1698 Celia Fiennes

Celia Fiennes was born in 1662 at Newton Toney, Salisbury, the daughter of a colonel in Cromwell's army. She is remarkable for the journeys she made, and the account she wrote of them: she rode side-saddle through every county in England, accompanied only by two servants. She travelled to improve her health, visiting many spa towns, but also for personal adventure. Her account of her travels seems to have been written after her travels had largely ended, in 1702. She died in 1741.

Tour from Bristol to Plymouth

I Could see the Severn when Encreased to its breadth of 7 mile over, and there it disembogues into ye sea; then it gave me a prospect forward of as large a vale replenish'd wth fruitefull hills and trees and good Ground, thence I could discern Glassenbury tower; this was Maiden Hill just beyond ye little town of same name and soe by degrees descending from a higher to a lower hill wch had its ascents as well as its descents wch makes ye miles seem and are indeed long tracts of ground. From Ocley Hole I went to Wells wch was on an even ground one mile farther, this Wells is what must be reckoned halfe a citty this and ye Bath makeing up but one Bishops See. Here are two Churches wth ye Cathedrall. Ye Cathedrall has ye greatest curiosity for carv'd work in stone, the west front is full of all sorts of ffigures, ye 12 apostles, ye K and Q wth angells and figures of all forms, as thick one to another as can be, and soe almost all round ye Church.

The assizes was in the town wch filled it like a faire, and little stands for selling things was in all the streetes. There I saw ye town hall. The streetes are well pitch'd, and a large market place and shambles. The Bishops pallace is in a park moated round, nothing worth notice in it. St Andrews well wch gives name to the town bubbles up so quick a spring and becomes the head of two little rivers wch encreases a little way off into good rivers. Thence I went to Glasenbury 4 miles, a pretty levell way till just you come to the town, then I ascended a stony hill and went just by the tower wch is on a green round riseing ground. There is only a little tower remaines like a beacon, it had bells formerly in it and some superstition observ'd there, but now its broken down on one side. From this I descended a very steep stony way into the town; Glasenbury tho' in ancient tymes was a renowned place where was founded the first monastery, its now a ragged poor place and the abbey has only the kitchen remaining in it wch is a distinct building, round like a pigeon house all stone. The walls of ye abbey here and there appeares and some little places and ye cellar or vault wch if they cast a stone into the place it gives a great echo, and ye country people says its ye devil set there on a tun of money wch makes ye noise least they should take it away from him. There is the holly thorn growing on a chimney, this the superstitious covet much and have gott some of it for their gardens and soe have almost quite spoiled it, wch did grow quite round a chimney tunnell in the stone. Here is a very pretty church a good tower well carv'd all stone 160 stepps up. Walking in the tower I could have a prospect of the whole place wch appeared very ragged and decayed. The Church is neate, there is the effigee of the abbot on a tombstone carved all about wth eschuteons of a camell, and round it an jnscription or motto in old latin and an old caracter. It was a phancy of his stewards who was a very faithfull dilligent servant, and as he made use of those creatures in his masters service yt were strong and Industrious so ye motto described his services under that resemblance. The effigee was very curious and wth rings on the fingers, but in Monmouths tyme the soldiers defaced it much.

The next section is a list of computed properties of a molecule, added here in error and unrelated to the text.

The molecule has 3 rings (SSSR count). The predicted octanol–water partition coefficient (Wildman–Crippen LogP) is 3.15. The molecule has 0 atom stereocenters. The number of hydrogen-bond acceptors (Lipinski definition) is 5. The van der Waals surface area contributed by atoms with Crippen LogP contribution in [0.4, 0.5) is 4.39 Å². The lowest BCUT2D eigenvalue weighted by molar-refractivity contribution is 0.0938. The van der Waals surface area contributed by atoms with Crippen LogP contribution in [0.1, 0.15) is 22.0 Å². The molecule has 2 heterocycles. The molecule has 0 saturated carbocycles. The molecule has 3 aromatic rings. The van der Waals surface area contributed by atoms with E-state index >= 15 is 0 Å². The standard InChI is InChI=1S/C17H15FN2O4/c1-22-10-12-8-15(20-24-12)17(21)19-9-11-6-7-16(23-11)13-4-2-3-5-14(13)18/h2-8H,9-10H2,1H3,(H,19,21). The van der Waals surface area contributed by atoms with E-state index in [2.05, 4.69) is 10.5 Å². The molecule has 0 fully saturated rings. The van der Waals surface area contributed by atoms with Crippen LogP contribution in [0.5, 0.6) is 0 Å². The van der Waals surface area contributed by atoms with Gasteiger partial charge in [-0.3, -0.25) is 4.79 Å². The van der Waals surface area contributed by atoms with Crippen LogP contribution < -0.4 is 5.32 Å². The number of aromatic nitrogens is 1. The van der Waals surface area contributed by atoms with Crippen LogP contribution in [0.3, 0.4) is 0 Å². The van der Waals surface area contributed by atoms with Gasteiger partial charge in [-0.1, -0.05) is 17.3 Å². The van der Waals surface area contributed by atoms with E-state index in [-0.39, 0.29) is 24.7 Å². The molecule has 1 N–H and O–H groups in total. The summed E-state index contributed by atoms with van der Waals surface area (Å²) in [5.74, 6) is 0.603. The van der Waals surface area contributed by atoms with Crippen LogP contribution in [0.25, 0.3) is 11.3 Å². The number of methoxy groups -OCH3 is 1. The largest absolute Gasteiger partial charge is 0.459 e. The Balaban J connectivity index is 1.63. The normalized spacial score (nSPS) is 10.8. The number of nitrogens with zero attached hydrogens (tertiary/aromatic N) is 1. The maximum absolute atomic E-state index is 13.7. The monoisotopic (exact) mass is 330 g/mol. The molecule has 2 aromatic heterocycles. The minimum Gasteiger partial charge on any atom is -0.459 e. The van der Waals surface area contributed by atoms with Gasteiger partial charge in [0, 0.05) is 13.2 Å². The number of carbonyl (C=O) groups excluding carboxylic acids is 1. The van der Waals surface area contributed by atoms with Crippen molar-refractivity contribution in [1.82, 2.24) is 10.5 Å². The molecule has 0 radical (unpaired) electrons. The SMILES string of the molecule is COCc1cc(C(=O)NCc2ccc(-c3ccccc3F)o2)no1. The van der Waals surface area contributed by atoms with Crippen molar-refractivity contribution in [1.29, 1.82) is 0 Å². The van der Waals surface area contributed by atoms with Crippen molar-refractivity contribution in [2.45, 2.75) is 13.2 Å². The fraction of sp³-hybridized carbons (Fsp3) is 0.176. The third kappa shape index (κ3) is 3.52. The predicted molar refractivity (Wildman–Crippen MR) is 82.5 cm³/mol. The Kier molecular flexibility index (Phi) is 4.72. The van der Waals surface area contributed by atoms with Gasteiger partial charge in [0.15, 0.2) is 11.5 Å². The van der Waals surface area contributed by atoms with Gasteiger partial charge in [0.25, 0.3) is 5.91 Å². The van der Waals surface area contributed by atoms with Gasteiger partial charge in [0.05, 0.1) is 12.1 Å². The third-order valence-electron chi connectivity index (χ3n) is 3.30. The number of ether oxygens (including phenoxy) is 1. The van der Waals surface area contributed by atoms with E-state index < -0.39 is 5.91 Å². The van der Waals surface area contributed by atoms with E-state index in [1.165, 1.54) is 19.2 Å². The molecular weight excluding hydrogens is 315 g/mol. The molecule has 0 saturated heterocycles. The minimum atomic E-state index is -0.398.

From thence to Tannton 16 miles through many small places and scattering houses, through lanes full of stones and by the great raines just before full of wet and dirt. I passed over a large common or bottom of deep black land which is bad for the rider but good for the abider as the proverb is; this was 2 or 3 mile long and pass'd and repass'd a river as it twin'd about at least ten tymes over stone bridges. This river comes from Bridgewater 7 mile, the tyde comes up beyond Bridgewater, Even within 3 mile of Taunton its flowed by the tyde wch brings up the Barges wth coale to this place, after having pass'd a large common wch on either hand leads a great waye, good rich land wth ditches and willow trees all for feeding cattle, and here at this little place where the boates unlade the coale ye packhorses comes and takes it in sacks and so carryes it to ye places all about. This is ye sea coale brought from Bristole the horses carry 2 Bushell at a tyme wch at the place Cost 18d and when its brought to Taunton Cost 2 shillings. The roads were full of these carryers going and returning.

 

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